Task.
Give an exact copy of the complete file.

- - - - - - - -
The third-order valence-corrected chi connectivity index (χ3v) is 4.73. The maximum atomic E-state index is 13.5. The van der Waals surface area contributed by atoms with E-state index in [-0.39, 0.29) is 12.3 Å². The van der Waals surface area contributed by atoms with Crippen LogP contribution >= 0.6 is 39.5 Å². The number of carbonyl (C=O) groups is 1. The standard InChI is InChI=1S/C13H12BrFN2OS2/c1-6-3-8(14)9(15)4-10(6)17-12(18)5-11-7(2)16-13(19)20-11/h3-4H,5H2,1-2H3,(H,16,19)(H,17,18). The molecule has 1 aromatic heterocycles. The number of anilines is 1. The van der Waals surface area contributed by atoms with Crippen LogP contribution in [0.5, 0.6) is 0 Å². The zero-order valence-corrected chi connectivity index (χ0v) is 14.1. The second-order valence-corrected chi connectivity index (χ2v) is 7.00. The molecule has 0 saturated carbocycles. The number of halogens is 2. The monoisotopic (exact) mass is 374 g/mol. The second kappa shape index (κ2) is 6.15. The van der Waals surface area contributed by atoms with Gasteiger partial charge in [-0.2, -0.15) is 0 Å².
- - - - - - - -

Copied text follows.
The third-order valence-corrected chi connectivity index (χ3v) is 4.73. The maximum atomic E-state index is 13.5. The van der Waals surface area contributed by atoms with E-state index in [-0.39, 0.29) is 12.3 Å². The van der Waals surface area contributed by atoms with Crippen LogP contribution >= 0.6 is 39.5 Å². The number of carbonyl (C=O) groups is 1. The standard InChI is InChI=1S/C13H12BrFN2OS2/c1-6-3-8(14)9(15)4-10(6)17-12(18)5-11-7(2)16-13(19)20-11/h3-4H,5H2,1-2H3,(H,16,19)(H,17,18). The molecule has 1 aromatic heterocycles. The number of anilines is 1. The van der Waals surface area contributed by atoms with Crippen LogP contribution in [0.5, 0.6) is 0 Å². The zero-order valence-corrected chi connectivity index (χ0v) is 14.1. The second-order valence-corrected chi connectivity index (χ2v) is 7.00. The molecule has 0 saturated carbocycles. The number of halogens is 2. The monoisotopic (exact) mass is 374 g/mol. The second kappa shape index (κ2) is 6.15. The van der Waals surface area contributed by atoms with Gasteiger partial charge in [-0.2, -0.15) is 0 Å².